Hi folks! Today I want to talk to you about something SUPER important. When you take your children to their well visits with their pediatricians, please, please, please, if their numbers seem off, please have them re-measured! I learned this the hard way. Looking back, I really wish I had asked my daughter’s pediatrician to re-measure her growth because we could’ve saved a lot of pain and a lot of heartache!
Let me tell you what happened:
A few weeks ago in February, my daughter, Evangeline, turned 9 months. As is customary, she had her 9-month well visit. We walked in all smiles, thinking all is well with the world, or at least in our little neck of the woods, when the nurse came in and started measuring my daughter’s height and weight. As she was doing this, I looked for Evangeline’s book where I keep all of her data. As the nurse called out her new height and weight, I skimmed down to the last entry and froze.
Since her 6-month visit, my daughter had gained 1 pound.
You read that right.
I blurted out to the nurse, “She only gained a pound??” Her nurse nodded and while still in my daze, left the room.
When her pediatrician came in, she started asking how my daughter was doing. Had she reached all of her milestones? Was she eating? She hadn’t seen the new data yet.
But I cut to the chase.
“Did she really only gain a pound?”
“Let’s see,” she said. “Yeahh, it looks like she only gained a pound.”
“What about her height? Has she grown?”
“Not much,” her doctor told me. The number was so insignificant that she didn’t even tell me what it was. Later on, I learned it was a quarter of an inch.
We began talking about how much milk I was producing and I mentioned that since our trip from Ecuador, my daughter had been waking up every 2-3 hours, every night! Before our trip, she would sleep through the night. Her pediatrician was concerned. I was concerned. I wanted to cry. Had I stunted my daughter’s growth? I had been exclusively breastfeeding up until then, no pumping, no formula. It was a tough journey, but I had made it and I was looking forward to completing my one-year breastfeeding anniversary.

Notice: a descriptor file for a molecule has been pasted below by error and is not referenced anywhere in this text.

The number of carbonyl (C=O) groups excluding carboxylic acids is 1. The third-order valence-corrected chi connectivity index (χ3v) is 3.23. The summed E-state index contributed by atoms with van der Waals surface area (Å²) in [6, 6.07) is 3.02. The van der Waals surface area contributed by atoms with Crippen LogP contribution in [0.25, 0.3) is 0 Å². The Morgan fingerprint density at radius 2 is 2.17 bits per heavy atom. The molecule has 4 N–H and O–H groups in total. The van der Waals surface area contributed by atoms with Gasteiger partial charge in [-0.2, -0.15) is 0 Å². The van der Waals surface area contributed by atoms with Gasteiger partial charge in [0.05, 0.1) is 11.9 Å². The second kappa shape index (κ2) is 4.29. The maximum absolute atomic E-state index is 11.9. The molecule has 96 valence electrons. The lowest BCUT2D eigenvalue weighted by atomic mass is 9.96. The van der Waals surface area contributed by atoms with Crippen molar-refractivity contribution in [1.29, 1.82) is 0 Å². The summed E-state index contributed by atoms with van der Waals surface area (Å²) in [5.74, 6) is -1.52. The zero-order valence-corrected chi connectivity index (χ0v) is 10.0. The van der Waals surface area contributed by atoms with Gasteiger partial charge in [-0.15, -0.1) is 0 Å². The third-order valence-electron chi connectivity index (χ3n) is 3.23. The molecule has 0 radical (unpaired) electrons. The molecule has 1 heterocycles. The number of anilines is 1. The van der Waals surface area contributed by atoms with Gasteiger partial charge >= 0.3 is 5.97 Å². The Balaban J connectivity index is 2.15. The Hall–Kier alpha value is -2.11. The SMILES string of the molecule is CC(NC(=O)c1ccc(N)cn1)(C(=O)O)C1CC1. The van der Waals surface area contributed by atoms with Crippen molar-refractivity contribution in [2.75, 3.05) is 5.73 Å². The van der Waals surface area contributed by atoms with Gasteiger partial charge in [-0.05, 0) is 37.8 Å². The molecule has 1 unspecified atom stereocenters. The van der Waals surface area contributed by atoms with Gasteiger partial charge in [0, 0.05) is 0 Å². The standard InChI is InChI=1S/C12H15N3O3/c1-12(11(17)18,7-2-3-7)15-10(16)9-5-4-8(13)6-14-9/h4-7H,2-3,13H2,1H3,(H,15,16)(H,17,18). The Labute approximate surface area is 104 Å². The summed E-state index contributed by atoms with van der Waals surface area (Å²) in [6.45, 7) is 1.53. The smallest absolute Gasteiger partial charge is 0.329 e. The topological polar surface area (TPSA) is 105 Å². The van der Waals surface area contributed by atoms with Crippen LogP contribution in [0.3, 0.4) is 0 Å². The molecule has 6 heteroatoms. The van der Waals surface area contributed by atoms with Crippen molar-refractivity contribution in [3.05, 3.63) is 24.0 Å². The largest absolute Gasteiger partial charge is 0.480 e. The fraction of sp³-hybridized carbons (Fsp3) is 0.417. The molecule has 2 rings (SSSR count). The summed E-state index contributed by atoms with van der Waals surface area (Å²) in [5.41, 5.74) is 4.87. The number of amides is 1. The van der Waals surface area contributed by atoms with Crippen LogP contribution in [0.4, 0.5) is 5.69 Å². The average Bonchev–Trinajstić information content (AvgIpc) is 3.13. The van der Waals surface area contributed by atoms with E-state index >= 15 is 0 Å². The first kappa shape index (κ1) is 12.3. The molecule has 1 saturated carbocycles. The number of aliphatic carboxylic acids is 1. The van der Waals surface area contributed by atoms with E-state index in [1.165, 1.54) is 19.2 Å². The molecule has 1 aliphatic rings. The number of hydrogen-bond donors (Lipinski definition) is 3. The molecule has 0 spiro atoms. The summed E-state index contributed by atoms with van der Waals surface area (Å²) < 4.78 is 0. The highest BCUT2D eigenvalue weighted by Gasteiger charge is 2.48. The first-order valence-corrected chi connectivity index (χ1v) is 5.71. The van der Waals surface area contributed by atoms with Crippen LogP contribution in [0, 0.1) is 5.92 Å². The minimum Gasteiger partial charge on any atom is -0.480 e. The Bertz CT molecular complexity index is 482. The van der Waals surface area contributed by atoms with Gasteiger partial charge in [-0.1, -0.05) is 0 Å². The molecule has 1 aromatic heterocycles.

She told me I should start supplementing with formula. It sounded as if my milk supply had decreased.
There was something wrong with my daughter.
She ordered three tests, one of which was for anemia.
“Bloodwork?” I asked her. “Are they going to go through the vein?”
“Yes, unfortunately, for these tests they have to,” she told me.
Noooooooooo, my world shattered. I flashbacked to when baby Henry was a few months old and his previous pediatrician thought his liver might be enlarged so she ordered bloodwork. I took him to Quest Diagnostics, or LabCorp, can’t remember which, and they were about to use a BIG needle to draw his blood when my son started crying, and then I started crying. I yelled, “Stop! I don’t want to do this!” And the nurses stopped. Luckily for his test, they were able to prick his little foot and get blood that way.
Now, I would have to go through that again with my daughter. She was older than he had been, so maybe it wouldn’t be so bad?
When I walked out of the doctor’s office and into our car with hubby Henry and baby Henry waiting for me, I started to cry. I told Henry what happened; how our daughter hadn’t grown at all.
“But she has grown,” he said. “She looks taller. And she’s so chunky.”
“She’s so chunky because she’s stayed the same,” I told him.
We went home with the sample formula her doctor had given me and, after 7 months of not having to pump my breastmilk… I pumped.